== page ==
There are many reasons why a restaurateur might turn down an offer to expand his or her brand to Atlantic City. For decades, after all, the city’s casinos all seemed to feature the same collection of predictable eateries: a steak joint, an Italian place, a buffet, and a coffee shop. They weren’t even intended to make money; they simply served a function for people who wanted a quick meal in between the craps table and the poker room. And for those folks who wanted to enjoy “fine dining,” a concept Bragitikos believes is now dead, they could put on a suit and sit through a long, multi-course dinner at an old-fashioned steakhouse.

“It was so tired and dated,” says Bragitikos, who used to joke that it was easier to round up friends to take a plane ride to Las Vegas than to make the short drive up the Atlantic City Expressway. “It was ripe for refreshing.”

Each of the 14 restaurants Bragitikos and Spillerman selected for Revel is there for a reason. They all have their own themes, have passionate people running them, and can morph from a place to get a fine but casual daytime meal into a fun and edgy nighttime destination. And they’ve all been strategically placed so they can create “natural energy,” Bragitikos says. Amada, for instance, sits right near the self-parking entrance with a dramatic ocean view—a major improvement over what Bragitikos calls the “soulless arrival experiences” of other casinos. Even Revel’s casino floor has some non-gambling appeal: natural light, some ocean views—not to mention a few blackjack tables that practically sit on top of neighboring nightclubs.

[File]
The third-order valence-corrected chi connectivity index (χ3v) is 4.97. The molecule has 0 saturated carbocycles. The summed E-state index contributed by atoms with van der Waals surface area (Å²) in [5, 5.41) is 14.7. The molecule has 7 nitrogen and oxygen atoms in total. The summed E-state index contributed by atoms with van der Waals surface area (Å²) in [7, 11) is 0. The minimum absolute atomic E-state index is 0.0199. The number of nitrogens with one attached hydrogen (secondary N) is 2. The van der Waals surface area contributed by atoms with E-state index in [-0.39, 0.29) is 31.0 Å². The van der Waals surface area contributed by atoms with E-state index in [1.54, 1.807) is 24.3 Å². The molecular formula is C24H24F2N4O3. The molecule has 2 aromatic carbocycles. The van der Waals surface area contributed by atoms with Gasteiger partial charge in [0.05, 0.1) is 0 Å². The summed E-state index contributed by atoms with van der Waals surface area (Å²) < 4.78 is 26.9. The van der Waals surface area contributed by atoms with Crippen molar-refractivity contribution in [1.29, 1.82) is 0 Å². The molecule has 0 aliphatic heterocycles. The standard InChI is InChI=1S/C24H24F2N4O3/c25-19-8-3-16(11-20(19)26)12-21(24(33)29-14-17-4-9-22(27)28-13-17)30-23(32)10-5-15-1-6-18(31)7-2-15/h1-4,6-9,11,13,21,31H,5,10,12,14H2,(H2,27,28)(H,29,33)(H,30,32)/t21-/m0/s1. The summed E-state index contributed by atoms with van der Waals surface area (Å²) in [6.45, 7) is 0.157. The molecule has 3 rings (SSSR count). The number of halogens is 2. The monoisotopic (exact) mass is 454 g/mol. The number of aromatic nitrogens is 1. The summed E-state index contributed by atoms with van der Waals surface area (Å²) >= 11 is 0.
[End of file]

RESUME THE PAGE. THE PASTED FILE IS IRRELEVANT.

“We guided the architects on how to do our stuff right,” Bragitikos says. “And we did it from two perspectives—one, from the customers’ perspective, to make a place so it has feeling, and two, from the operators’ perspective, to make it so it works and makes money.”

There’s no mystery behind Revel’s goal to be defined by its restaurants, clubs, and stores. Ever since Pennsylvania legalized gambling in 2004, Atlantic City’s revenue has plummeted as people have found their casino fixes elsewhere. Bragitikos and others concluded that the only way to reverse that trend was to rebrand the city as a tourist destination and try to extend its reach to places like Washington DC.

Luckily, Bragitikos has experience trying to change the direction of tough-luck towns. Having gotten his start in the business through a work-study job at the Fels Center under Michael S. Rubin C’75 GAr’78 G’79 Gr’86 (and worked with him at Molinaro Rubin Associates after graduation), he helped negotiate the agreement for a $30 million expansion and privatization of the aquarium in Camden while securing development rights for 30 acres of land adjacent to the city’s waterfront—where he hopes a hotel and residential units will be built. He also worked for more than a decade as a developer for entertainment-oriented venues at Rubin’s MRA International, before he and Spillerman created Vibrant in 2004.

In addition to Vibrant’s work in Atlantic City, Camden, and Maryland’s National Harbor, one of the firm’s biggest projects was consulting for Dallas Cowboys owner Jerry Jones, who wanted to catalyze new businesses around the team’s $1.3 billion stadium, which opened in 2009. (Spillerman and Bragitikos got to spend a lot of time with Jones, but when they went to games with him, the two Eagles fans made sure not to actively root against their hated rival.)

Lately, though, Bragitikos estimates that, at times, “nearly 100 percent” of his work has been devoted to Revel. And as he walked around the still-partially-under-construction resort one recent afternoon, a bounce in his step was noticeable.

“It’s surreal,” he said with a smile. “You live in two dimensions for so long—and then you see it all just come to life.”

—Dave Zeitlin C’03

 

 
     
  ©2012 The Pennsylvania Gazette
Last modified 07/03/12